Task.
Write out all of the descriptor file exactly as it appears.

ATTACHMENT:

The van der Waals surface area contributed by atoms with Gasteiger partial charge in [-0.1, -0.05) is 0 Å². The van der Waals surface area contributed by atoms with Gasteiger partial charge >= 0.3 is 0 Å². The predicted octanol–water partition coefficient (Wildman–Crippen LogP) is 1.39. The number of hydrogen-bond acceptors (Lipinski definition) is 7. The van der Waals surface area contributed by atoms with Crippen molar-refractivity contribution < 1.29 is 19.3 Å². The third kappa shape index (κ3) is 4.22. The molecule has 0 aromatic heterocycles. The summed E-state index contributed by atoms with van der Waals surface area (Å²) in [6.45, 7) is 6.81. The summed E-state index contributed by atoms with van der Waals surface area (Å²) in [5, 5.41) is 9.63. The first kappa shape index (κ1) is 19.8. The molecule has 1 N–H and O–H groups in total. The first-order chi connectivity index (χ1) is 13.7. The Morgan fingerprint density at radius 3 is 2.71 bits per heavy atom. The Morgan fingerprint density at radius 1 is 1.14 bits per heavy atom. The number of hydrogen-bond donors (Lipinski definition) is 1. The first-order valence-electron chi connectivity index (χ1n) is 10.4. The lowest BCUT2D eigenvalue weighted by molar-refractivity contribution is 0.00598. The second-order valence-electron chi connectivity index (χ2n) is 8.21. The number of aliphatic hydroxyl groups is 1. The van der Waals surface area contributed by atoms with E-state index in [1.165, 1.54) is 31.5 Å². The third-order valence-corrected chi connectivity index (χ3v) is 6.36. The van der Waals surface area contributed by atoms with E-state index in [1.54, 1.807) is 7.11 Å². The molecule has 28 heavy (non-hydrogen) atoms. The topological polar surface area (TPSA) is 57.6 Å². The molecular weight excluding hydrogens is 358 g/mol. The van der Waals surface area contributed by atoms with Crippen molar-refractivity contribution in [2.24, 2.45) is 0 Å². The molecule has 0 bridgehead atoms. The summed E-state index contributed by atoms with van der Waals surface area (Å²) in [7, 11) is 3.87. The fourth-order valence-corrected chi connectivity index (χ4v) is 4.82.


The van der Waals surface area contributed by atoms with Gasteiger partial charge in [-0.1, -0.05) is 0 Å². The van der Waals surface area contributed by atoms with Gasteiger partial charge >= 0.3 is 0 Å². The predicted octanol–water partition coefficient (Wildman–Crippen LogP) is 1.39. The number of hydrogen-bond acceptors (Lipinski definition) is 7. The van der Waals surface area contributed by atoms with Crippen molar-refractivity contribution < 1.29 is 19.3 Å². The third kappa shape index (κ3) is 4.22. The molecule has 0 aromatic heterocycles. The summed E-state index contributed by atoms with van der Waals surface area (Å²) in [6.45, 7) is 6.81. The summed E-state index contributed by atoms with van der Waals surface area (Å²) in [5, 5.41) is 9.63. The first kappa shape index (κ1) is 19.8. The molecule has 1 N–H and O–H groups in total. The first-order chi connectivity index (χ1) is 13.7. The Morgan fingerprint density at radius 3 is 2.71 bits per heavy atom. The Morgan fingerprint density at radius 1 is 1.14 bits per heavy atom. The number of hydrogen-bond donors (Lipinski definition) is 1. The first-order valence-electron chi connectivity index (χ1n) is 10.4. The lowest BCUT2D eigenvalue weighted by molar-refractivity contribution is 0.00598. The second-order valence-electron chi connectivity index (χ2n) is 8.21. The number of aliphatic hydroxyl groups is 1. The van der Waals surface area contributed by atoms with E-state index in [1.165, 1.54) is 31.5 Å². The third-order valence-corrected chi connectivity index (χ3v) is 6.36. The van der Waals surface area contributed by atoms with E-state index in [1.54, 1.807) is 7.11 Å². The molecule has 28 heavy (non-hydrogen) atoms. The topological polar surface area (TPSA) is 57.6 Å². The molecular weight excluding hydrogens is 358 g/mol. The van der Waals surface area contributed by atoms with Crippen molar-refractivity contribution in [2.24, 2.45) is 0 Å². The molecule has 0 bridgehead atoms. The summed E-state index contributed by atoms with van der Waals surface area (Å²) in [7, 11) is 3.87. The fourth-order valence-corrected chi connectivity index (χ4v) is 4.82.